abstract = "PURPOSE: To determine the sensitivity and specificity of cardiac gated electron-beam computed tomography (CT) and ungated helical CT in detecting and quantifying coronary arterial calcification (CAC) by using a working heart phantom and artificial coronary arteries. MATERIALS AND METHODS: A working heart phantom simulating normal cardiac motion and providing attenuation equal to that of an adult thorax was used. Thirty tubes with a 3-mm inner diameter were internally coated with pulverized human cortical bone mixed with epoxy glue to simulate minimal (n = 10), mild (n = 10), or severe (n = 10) calcified plaques. Ten additional tubes were not coated and served as normal controls. The tubes were attached to the same location on the phantom heart and scanned with electron-beam CT and helical CT in horizontal and vertical planes. Actual plaque calcium content was subsequently quantified with atopic spectroscopy. Two blinded experienced radiologic imaging teams, one for each CT system, separately measured calcium content in the model vessels by using a Hounsfield unit threshold of 130 or greater. RESULTS: The sensitivity and specificity of electron-beam CT in detecting CAC were 66.1{\%} and 80.0{\%}, respectively. The sensitivity and specificity of helical CT were 96.4{\%} and 95.0{\%}, respectively. Electron-beam CT was less reliable when vessels were oriented vertically (sensitivity and specificity, 71.4{\%} and 70{\%}; 95{\%} CI: 39.0{\%}, 75.0{\%}) versus horizontally (sensitivity and specificity, 60.7{\%} and 90.0{\%}; 95{\%} CI: 48.0{\%}, 82.0{\%}). When a correction factor was applied, the volume of calcified plaque was statistically better quantified with helical CT than with electron-beam CT (P = .004). CONCLUSION: Ungated helical CT depicts coronary arterial calcium better than does gated electron-beam CT. When appropriate correction factors are applied, helical CT is superior to electron-beam CT in quantifying coronary arterial calcium. Although further work must be done to optimize helical CT grading systems and scanning protocols, the data of this study demonstrated helical CT's inherent advantage over currently commercially available electron-beam CT systems in CAC detection and quantification.",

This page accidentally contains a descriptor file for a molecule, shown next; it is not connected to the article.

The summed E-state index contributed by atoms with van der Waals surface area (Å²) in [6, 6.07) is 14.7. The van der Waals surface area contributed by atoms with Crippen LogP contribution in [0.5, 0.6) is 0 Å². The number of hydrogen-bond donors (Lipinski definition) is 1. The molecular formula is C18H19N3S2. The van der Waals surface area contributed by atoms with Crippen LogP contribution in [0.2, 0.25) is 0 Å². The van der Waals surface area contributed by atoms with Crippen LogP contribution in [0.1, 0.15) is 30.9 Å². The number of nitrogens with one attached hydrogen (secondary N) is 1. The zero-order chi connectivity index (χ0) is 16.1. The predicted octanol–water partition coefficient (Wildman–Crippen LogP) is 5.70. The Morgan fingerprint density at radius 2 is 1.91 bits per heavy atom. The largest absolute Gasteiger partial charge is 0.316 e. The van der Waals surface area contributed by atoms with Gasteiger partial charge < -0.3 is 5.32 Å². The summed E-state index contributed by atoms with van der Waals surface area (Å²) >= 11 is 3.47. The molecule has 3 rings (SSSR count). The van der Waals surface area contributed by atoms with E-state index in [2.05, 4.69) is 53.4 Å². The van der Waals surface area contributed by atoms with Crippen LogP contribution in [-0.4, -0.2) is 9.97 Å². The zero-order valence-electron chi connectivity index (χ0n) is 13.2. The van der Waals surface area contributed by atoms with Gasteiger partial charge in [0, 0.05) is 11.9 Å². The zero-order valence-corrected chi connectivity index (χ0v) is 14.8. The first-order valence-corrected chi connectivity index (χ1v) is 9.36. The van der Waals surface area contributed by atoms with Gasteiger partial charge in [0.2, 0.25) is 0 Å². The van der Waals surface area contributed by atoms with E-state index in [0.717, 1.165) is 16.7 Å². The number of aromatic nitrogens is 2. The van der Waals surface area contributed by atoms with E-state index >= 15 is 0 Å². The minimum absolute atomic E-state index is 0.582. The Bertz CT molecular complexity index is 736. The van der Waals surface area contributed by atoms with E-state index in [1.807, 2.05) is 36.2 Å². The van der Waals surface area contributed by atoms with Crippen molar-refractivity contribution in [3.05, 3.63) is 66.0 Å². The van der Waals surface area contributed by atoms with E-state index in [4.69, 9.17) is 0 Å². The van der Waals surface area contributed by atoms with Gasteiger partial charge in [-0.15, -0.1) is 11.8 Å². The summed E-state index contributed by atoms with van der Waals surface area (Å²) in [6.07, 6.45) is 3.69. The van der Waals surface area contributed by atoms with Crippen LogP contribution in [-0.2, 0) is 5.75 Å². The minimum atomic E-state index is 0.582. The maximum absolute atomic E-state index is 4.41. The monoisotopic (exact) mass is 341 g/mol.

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Comparison of electron-beam and ungated helical CT in detecting coronary arterial calcification by using a working heart phantom and artificial coronary arteries. / Hopper, Kenneth D.; Strollo, Diane C.; Mauger, David T.

In: Radiology, Vol. 222, No. 2, 01.01.2002, p. 474-482.

Research output: Contribution to journalArticle

TY - JOUR

T1 - Comparison of electron-beam and ungated helical CT in detecting coronary arterial calcification by using a working heart phantom and artificial coronary arteries

AU - Hopper, Kenneth D.

AU - Strollo, Diane C.

AU - Mauger, David T.

PY - 2002/1/1

Y1 - 2002/1/1